What´s in a sausage? If you´ve been trying to avoid this answer during all your life, it´s time to face reality.
Sausage is a traditional way to preserve meat, and a great option for using up every part of the animal. The real problem with sausages isn’t the meat scraps. It’s all the other stuff that gets put in there alongside the meat itself.
The basic idea of sausage is simple: meat, fat, salt, and spices. Considerable quantities of starches and flours are used as binders in sausages and prepared meats. They serve to retain moisture throughout processing and storage of the product, and also may stabilize the emulsion of moisture, fat, and protein. Optionally, they may have a sweetener (e.g. glucose), other animal ingredients (e.g. blood), and/or fruit.
There are a variety of intriguing additives on ingredients lists that add flavour and colour while keeping costs down for manufacturers. These included sugar, spray-dried wine, HVP preservative, yeast extract, natural roast beef flavour and smoke flavour. Most mass-produced or butcher-made sausages use preservatives to inhibit bacteria growth and delay the grey-brown oxidisation of meat.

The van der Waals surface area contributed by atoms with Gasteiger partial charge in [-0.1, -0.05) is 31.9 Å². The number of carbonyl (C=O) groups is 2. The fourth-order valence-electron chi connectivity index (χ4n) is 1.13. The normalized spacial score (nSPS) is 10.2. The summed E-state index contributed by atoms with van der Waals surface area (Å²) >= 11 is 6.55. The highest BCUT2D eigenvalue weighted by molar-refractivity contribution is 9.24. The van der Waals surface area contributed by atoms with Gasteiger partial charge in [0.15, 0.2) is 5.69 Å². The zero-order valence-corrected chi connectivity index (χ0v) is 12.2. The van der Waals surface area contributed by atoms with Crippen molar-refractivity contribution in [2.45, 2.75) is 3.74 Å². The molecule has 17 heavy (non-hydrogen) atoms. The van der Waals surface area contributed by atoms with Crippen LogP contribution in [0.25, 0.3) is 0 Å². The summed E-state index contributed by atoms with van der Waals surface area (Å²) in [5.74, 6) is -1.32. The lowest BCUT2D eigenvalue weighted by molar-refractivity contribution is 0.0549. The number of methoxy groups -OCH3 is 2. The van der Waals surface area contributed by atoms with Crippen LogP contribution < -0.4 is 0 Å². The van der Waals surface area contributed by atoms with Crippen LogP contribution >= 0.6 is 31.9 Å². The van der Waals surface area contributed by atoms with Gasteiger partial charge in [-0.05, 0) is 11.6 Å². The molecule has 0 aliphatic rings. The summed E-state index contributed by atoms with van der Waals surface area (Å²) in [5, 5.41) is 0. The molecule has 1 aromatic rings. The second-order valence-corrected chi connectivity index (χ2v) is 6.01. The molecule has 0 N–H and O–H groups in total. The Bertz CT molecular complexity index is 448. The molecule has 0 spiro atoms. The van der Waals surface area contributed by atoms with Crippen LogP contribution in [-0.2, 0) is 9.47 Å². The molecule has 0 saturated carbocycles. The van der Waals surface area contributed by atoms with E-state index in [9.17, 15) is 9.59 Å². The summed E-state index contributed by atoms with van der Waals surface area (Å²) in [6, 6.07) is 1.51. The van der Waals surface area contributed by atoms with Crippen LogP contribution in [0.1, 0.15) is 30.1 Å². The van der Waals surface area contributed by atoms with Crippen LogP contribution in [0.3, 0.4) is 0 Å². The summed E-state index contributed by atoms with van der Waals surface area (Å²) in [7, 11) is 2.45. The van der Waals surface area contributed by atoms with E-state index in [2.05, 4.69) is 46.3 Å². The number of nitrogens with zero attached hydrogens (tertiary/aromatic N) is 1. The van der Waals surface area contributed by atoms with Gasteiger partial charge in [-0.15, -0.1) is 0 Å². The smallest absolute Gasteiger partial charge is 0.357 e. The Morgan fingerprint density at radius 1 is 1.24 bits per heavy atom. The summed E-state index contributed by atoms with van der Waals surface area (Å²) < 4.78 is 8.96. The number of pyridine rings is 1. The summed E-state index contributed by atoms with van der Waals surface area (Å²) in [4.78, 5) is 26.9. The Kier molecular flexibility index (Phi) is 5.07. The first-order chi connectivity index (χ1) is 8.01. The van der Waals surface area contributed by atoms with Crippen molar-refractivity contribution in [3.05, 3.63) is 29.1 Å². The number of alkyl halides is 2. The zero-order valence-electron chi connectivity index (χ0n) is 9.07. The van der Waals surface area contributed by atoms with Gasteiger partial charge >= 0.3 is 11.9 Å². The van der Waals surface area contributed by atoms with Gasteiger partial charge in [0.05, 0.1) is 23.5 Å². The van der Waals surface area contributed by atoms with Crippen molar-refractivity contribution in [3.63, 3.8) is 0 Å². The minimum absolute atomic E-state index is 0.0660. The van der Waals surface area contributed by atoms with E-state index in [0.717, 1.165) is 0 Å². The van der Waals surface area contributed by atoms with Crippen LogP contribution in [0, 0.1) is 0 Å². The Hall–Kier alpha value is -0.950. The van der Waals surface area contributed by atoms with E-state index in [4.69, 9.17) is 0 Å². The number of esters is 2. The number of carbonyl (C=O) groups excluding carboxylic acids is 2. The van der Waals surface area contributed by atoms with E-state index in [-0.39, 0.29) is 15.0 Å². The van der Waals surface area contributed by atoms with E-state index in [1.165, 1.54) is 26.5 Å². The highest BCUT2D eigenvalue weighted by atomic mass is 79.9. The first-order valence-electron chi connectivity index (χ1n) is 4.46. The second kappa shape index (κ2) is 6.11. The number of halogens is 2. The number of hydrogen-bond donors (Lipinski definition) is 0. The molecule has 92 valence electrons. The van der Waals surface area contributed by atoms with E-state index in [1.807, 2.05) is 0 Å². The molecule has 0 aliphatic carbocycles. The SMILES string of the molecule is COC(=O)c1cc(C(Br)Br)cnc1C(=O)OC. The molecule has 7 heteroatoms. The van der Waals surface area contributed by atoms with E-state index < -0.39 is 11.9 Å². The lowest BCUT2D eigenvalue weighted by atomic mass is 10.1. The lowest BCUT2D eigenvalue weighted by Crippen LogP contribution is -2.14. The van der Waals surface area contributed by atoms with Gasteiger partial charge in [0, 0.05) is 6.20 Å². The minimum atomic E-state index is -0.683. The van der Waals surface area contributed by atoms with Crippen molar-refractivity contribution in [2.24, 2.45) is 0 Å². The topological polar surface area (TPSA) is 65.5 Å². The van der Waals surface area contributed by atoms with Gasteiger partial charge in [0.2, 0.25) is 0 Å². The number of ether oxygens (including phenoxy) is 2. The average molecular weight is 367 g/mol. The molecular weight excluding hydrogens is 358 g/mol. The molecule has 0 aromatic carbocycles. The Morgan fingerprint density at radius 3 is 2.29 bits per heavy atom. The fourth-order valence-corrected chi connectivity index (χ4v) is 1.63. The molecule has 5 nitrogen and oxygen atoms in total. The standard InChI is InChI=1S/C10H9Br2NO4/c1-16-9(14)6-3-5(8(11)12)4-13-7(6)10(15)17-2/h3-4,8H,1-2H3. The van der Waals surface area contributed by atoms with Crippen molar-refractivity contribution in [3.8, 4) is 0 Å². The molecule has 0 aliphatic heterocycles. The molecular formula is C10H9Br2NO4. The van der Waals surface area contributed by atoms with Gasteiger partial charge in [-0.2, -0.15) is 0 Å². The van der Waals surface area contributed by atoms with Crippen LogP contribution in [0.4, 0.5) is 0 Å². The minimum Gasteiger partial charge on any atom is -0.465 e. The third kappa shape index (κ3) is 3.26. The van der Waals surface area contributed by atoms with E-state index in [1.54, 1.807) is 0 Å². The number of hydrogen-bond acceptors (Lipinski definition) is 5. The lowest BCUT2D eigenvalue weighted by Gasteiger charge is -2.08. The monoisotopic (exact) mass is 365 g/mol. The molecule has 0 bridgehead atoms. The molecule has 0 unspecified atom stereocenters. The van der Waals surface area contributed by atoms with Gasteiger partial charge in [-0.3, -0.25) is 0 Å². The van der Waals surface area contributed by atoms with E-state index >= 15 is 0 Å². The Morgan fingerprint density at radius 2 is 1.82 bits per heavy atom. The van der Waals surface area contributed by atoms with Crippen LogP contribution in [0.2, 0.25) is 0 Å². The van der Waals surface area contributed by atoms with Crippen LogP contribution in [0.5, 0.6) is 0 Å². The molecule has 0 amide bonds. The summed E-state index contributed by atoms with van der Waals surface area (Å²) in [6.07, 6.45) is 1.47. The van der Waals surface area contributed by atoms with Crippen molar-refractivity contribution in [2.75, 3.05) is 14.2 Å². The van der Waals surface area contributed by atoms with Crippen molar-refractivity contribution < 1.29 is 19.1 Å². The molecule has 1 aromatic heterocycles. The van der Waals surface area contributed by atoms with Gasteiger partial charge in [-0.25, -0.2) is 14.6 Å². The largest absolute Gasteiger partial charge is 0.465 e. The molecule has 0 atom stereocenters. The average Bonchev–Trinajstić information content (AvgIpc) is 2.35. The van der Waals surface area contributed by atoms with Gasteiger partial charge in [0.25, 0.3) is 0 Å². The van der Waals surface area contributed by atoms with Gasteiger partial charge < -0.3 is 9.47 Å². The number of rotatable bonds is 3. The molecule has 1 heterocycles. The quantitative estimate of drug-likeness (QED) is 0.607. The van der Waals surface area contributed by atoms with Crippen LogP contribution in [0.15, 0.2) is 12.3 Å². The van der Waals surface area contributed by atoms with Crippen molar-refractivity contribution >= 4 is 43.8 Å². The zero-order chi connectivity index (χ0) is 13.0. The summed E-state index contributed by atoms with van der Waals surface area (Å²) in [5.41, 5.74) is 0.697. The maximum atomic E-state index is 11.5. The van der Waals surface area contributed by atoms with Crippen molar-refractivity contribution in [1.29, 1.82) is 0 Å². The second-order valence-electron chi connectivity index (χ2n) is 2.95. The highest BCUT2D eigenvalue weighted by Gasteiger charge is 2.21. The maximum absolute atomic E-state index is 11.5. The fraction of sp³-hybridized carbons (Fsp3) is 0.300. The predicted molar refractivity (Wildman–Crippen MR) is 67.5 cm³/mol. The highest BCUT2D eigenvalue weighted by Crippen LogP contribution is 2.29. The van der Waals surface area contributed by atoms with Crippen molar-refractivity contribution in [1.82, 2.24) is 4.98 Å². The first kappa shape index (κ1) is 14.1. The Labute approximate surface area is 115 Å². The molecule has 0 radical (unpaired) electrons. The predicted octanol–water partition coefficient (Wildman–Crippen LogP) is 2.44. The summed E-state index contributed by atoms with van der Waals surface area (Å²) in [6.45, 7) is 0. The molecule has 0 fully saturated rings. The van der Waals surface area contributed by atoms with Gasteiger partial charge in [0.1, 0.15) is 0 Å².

Regarding sugar, it is used in large quantities in meat curing, though its role in meat processing is not completely understood. Sugar is not present in most cured products in sufficient amounts to impart a sweet taste, but it may serve to soften the brashness of the salt. Sugars play an important role in the curing by maintaining acid and reducing conditions favorable to good color development and retention.
Now you might wonder; "How much sugar are we talking about?”. In the following chart you´ll find the amount of sugar per 100 grams in different sausages of the Nordic market (one regular sausage weights between 60 and 100 grams).